But that’s not valid Ruby; include doesn’t let you pass anything other than a module.

So when I was learning about Virtus, I noticed that its example of how to include it is a bit different than the standard Ruby idiomatic include:

class User
  include Virtus.model

At first glance, it reads like the first example. But on closer inspection and consideration, it’s quite a bit different. Where MyORM::Model is a constant that refers to a module, Virtus.model is a method call. So there’s a method named model in the Virtus module. That method returns another module — which is exactly what’s needed in order to include it into our model class.

The easiest way to implement Virtus.model would be this:

module Virtus
  def model

module Virtus::Model
  # ...

If Virtus.model doesn’t need to take any arguments, that’s perfectly fine. In fact, I’ve started to use this implementation of the pattern for modules that don’t need parameters.

Because Virtus.model is a method, we can also call it with options:

class User
  include Virtus.model(constructor: false, mass_assignment: false)

We could even pass a block. But how do we process those options? There are a few different ways. However we do it, we have to be sure to return a module. And we can create modules in a few different ways.

Virtus uses the builder pattern. It takes the parameters passed in and builds a module dynamically. By that, I mean that it calls Module.new and then adds methods to that module. It does this by mixing in other modules, but it could do it by dynamically defining methods as well.

I’ve never seen this pattern in any other language. It’s obviously only possible because we can dynamically create modules.

The use of this idiom seems to be catching on a bit in the Ruby community. I’ve started using it myself, and will be adding it to my Includable::ActiveRecord gem soon.



Brilliant – My Very Own Programming Language

I’ve decided to design and implement my own programming language, and call it Brilliant.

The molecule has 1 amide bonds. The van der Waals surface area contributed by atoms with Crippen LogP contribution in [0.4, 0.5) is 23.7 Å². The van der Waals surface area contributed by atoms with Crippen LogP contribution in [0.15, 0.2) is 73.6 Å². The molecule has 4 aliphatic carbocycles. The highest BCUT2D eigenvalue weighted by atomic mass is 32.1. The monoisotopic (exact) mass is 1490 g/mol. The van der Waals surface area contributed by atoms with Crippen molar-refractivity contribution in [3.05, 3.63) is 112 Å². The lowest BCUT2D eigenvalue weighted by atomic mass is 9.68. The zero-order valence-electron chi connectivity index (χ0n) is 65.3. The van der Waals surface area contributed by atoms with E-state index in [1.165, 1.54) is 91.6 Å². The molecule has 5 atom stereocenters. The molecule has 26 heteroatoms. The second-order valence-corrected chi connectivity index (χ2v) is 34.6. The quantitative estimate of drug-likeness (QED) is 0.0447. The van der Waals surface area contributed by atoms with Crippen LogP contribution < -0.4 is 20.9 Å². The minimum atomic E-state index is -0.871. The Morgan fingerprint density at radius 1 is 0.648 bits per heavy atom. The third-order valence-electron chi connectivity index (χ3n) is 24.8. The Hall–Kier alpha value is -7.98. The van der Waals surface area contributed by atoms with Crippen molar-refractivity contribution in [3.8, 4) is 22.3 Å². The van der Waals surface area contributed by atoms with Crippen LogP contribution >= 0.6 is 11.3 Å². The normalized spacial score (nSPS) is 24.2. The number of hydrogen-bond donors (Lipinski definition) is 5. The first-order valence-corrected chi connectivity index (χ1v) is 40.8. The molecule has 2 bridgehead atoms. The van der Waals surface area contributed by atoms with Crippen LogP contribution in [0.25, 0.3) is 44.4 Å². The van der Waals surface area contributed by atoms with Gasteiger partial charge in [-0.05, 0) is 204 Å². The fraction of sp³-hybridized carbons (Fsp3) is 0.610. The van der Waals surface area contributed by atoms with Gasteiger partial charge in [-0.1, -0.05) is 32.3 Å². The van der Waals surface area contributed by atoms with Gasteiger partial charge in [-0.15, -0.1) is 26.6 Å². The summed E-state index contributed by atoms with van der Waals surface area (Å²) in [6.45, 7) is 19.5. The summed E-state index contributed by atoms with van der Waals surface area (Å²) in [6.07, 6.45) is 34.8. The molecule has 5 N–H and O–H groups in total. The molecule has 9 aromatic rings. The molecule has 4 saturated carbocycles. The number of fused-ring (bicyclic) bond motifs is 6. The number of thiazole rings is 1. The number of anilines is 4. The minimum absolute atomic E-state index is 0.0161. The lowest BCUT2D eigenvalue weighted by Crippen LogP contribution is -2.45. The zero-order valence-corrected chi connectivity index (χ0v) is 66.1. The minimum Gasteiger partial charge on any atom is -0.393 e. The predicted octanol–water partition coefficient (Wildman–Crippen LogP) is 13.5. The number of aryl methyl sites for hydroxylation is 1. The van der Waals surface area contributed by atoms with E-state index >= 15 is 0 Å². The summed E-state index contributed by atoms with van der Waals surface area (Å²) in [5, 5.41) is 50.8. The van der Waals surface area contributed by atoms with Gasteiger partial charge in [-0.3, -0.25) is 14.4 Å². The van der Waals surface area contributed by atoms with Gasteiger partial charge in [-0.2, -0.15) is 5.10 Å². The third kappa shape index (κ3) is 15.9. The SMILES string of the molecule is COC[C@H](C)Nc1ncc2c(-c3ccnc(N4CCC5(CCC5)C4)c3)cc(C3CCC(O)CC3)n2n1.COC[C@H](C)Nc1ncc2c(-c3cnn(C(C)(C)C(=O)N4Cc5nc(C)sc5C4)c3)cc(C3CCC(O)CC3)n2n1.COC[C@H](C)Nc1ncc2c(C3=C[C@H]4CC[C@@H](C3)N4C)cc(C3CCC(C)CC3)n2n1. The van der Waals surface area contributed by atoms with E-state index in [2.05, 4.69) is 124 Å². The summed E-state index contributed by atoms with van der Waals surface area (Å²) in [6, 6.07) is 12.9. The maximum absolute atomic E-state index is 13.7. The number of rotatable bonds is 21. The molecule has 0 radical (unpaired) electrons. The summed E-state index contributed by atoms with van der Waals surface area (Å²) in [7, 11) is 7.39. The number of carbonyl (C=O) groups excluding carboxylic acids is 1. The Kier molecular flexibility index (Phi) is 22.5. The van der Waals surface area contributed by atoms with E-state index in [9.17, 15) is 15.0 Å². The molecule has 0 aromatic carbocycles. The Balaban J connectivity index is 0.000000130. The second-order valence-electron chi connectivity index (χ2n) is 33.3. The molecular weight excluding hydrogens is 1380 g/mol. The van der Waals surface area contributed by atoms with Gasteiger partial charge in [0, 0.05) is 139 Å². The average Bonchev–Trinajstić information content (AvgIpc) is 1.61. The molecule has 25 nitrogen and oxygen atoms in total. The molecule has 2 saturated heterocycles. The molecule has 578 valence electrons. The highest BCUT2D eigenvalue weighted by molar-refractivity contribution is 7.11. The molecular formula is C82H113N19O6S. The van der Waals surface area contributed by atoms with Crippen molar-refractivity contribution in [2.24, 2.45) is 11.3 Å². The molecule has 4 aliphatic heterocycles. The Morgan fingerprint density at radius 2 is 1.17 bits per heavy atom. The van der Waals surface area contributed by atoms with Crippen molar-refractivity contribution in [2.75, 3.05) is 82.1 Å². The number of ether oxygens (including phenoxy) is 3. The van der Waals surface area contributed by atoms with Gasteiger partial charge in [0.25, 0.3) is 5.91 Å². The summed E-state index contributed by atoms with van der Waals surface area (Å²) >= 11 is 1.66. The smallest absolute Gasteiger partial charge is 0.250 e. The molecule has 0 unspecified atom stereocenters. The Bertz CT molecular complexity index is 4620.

I’ve been interested in programming languages and linguistics almost as long as I’ve been using computers. I’ve long thought that if I ever go back to college, it’s likely that I’ll concentrate on programming languages as a specialty.

My recent discovery and involvement with the Crystal programming language has gotten me excited about new language ideas. It’s also helped me realize that implementing a language myself is feasible, and that there’s no better time to start than now.


For now, the Brilliant implementation doesn’t let you do much more than “Hello World”. But you gotta start somewhere. So this article isn’t really “Introducing Brilliant” so much as the start of a series of articles on its design and implementation.

I wanted to use a PEG (parsing expression grammar) parser for several reasons. For one, they seem to have gained a lot of popularity in the past few years. Also, PEGs cannot be ambiguous, which can solve a few difficult problems, such as the “dangling else“. Perhaps my favorite feature of PEG grammars is that you don’t need a separate tokenizer (lexer). This provides a nice advantage in that we can use keywords like “class” as variables, as long as they’re not used in a place where the keyword would make sense.

So knowing that I wanted to use a PEG, I had to find a PEG parser. I kind of wanted to use ANTLR, which has been a leading parser for many years. But the PEG seems to be new to version 4, and I couldn’t find any Ruby bindings for version 4. Treetop seems to be the most popular parser for Ruby, but I found the EBNF format that Rattler uses to be more to my taste. I think the fact that it’s newer also gives it a few advantages, having had a chance to learn some lessons from Treetop.